Almaty has slightly less atmospheric concerns, although it too is close to desert terrain. However, it can rely upon the Altai Mountains to produce some precipitation, and these remain snow covered all year round. But for one of the world’s most inland cities (it lies just across the China-Kazak border, west of Urumqi) the climate is dry, and as mentioned, the snow that does fall tends to be blown away by gusts of breeze. It is powder as in powder puff dry, not the sort that can grip the edge of your skis. Maybe the Kazaks can make it rain there too. Photos of pretty snow drifts are rather different things to photos of credible ski runs.   

The options are that Beijing will in fact shift some of the events to nearby Harbin, which actually bid for the Winter Olympics in 2010, but failed to make the short list of candidates. Why? Poor facilities and that same dry snow problem. It may be cold – Harbin has an average winter temperature range of -13 (day) to -24 (evening) – but that tends to create ice, not snow. An issue with that is that what snow there is freezes on the surface making it slippery and dangerous, and creates moguls, those chunks of ice that can unseat the unwary. In addition, the highest terrain reaches just 1,400 meters at Yabuli, meaning it is essentially a small hill. Ice Sculptures then rule the roost here, not winter sports, which are amateurish at best. Those are impressive at Harbin’s annual ice fair on the Songhua River, but hardly an Olympic sport. Back in Beijing, the sight of man-made ski slopes with the Great Wall as a backdrop may look impressive, but these are beginners’ level, not the sort of terrain that would attract a seasoned winter sports pro.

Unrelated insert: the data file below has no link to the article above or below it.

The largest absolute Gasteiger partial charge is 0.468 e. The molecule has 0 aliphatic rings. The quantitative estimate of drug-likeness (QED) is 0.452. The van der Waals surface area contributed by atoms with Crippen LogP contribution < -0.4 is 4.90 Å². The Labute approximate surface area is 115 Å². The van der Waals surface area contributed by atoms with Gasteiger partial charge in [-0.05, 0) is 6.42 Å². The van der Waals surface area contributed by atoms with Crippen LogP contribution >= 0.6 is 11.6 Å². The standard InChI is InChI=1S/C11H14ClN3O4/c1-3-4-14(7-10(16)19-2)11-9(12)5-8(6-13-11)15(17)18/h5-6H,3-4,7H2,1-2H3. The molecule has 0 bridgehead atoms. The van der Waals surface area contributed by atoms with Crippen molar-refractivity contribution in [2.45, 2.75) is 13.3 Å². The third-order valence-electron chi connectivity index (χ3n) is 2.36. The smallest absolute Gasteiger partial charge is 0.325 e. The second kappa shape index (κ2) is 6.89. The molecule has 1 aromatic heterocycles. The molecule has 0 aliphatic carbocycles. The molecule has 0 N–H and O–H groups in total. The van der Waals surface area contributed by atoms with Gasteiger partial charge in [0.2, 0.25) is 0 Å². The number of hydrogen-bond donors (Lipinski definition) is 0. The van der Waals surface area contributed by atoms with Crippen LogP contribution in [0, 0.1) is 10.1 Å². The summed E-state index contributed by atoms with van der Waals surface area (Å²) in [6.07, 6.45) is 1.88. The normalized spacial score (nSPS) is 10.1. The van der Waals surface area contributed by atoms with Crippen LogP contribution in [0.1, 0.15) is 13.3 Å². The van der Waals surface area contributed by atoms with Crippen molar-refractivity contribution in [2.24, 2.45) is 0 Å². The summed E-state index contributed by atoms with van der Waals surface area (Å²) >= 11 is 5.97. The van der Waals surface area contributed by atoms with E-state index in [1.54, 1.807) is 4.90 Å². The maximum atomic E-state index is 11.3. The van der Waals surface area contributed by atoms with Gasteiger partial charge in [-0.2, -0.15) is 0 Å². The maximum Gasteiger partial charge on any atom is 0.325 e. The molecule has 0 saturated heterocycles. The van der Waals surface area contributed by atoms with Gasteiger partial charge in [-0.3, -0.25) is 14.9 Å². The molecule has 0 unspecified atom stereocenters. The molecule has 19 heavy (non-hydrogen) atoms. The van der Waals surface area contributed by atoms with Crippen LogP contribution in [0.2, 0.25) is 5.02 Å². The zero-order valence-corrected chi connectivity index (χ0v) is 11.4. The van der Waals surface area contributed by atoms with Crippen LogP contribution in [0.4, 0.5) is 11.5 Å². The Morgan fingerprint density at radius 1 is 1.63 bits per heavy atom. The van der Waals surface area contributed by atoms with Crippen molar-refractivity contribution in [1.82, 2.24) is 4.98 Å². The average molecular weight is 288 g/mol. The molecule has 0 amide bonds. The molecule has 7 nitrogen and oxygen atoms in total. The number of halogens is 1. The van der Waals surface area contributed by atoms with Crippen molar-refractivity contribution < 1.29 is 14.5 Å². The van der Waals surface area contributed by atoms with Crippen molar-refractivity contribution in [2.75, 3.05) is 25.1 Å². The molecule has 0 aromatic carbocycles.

Almaty also doesn’t really have an option other than to send some events to the nearest ski resort at Shymbulak, which is at least sited up a bona fide mountain at an altitude of 3,200 meters.  Yet again, infrastructure is lacking. One 4 star hotel exists, and just 3 ski lifts. It is warmer than Harbin, averaging 0 during the daytime and a low of -7 during the evenings.